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Cool Careers: Chuck Siegel · Amy Scherber · Dave Arnold · Somer Perez · Nathan Bates
Couture Cocktails from a Rising Star Mixologist
May 2009

Somer Perez, President of Couture Cocktail Concepts
New York Rising Star Award winning mixologist Somer Perez left Bar44 at the Royalton Hotel this past winter to start her own mixology consulting company, Couture Cocktail Concepts. Perez has been busy in the past few months, working with restaurants, hotels, spirit companies, and industry associations. Known for her local, seasonal approach to classic cocktails, Perez is using her experience as a beverage director to create custom beverage programs that go beyond the cocktail list. What sets her apart from other consultants is her attention to staff training, quality control, and sales analysis. We caught up with the enterprising young mixologist to see how her new company is developing and get advice for those who want to follow in her path.

Moriah Simmons: How did you get started in mixology?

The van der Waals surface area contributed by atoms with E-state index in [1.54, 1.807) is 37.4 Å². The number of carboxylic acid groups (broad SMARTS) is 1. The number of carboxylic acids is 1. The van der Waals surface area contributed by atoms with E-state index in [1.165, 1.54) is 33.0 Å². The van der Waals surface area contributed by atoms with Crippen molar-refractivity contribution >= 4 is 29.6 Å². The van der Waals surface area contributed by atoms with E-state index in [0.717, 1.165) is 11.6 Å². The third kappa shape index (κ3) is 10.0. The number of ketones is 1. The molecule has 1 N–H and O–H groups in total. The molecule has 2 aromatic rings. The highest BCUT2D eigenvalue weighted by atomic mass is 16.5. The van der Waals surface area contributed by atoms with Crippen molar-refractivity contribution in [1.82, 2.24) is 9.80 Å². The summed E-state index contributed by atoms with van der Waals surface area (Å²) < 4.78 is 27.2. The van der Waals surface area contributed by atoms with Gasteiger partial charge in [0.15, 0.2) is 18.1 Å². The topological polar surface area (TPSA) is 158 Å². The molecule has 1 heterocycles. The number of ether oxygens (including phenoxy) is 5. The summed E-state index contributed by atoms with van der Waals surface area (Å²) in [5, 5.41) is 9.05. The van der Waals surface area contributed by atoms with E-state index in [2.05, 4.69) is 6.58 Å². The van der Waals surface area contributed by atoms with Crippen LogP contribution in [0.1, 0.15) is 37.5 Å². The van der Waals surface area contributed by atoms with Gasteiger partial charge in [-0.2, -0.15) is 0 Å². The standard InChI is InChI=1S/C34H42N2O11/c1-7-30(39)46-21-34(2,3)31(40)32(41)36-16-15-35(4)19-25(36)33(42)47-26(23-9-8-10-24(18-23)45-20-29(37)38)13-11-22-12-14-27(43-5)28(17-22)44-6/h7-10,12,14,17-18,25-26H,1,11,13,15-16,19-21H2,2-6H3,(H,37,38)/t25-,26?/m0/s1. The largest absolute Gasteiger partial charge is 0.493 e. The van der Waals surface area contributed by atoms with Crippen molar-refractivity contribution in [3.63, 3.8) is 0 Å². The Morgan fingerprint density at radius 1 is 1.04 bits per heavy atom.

Somer Perez: I was actually a barback at Beacon Rest, working a few days a week, helping the bartenders. One of the bartenders was at the time was Audrey Saunders, and I saw all the cool stuff they were doing there and got really interested. I was there five years total; three years as head bartender, and two of those three I was also the chef’s assistant to Waldy Malouf. As the chef’s assistant, I started to see the marriage between the kitchen and mixology, and that’s when I started to think of it as a career path.

MS: Had you worked in the food and beverage industry before you got into mixology?
SP: I moved to New York after high school because I wanted to come up here and check out the restaurant scene. When you’re in your 20s there’s no better place than New York.
I actually started at Carmine’s 1999 as maitre d’, was maitre at Beacon before I became a barback. I think what attracted me to the industry was the pace and the way it always changes. For me it’s always been about the energy, trends, people--bartending is all about the people.

MS: Whom do you consider a mentor? Which mixologists have shaped your style?
SP: Watching Audrey was really important. Working with Waldy Malouf as well, and being his assistant that long. Learning the culinary side of things helped shape my style. I also learned all the old school cocktails from bartender Danny Nyanu who was at Beacon with me. He trained at Rainbow Room and taught me about the classics. That’s where my mixology is rooted. I do a lot of fresh and funky things now, but they’re all based in the classics. If you can’t make a good martini you can’t go anywhere from there.

MS: After a very successful tenure at the Royalton, you left this past winter. What prompted you to strike out on your own?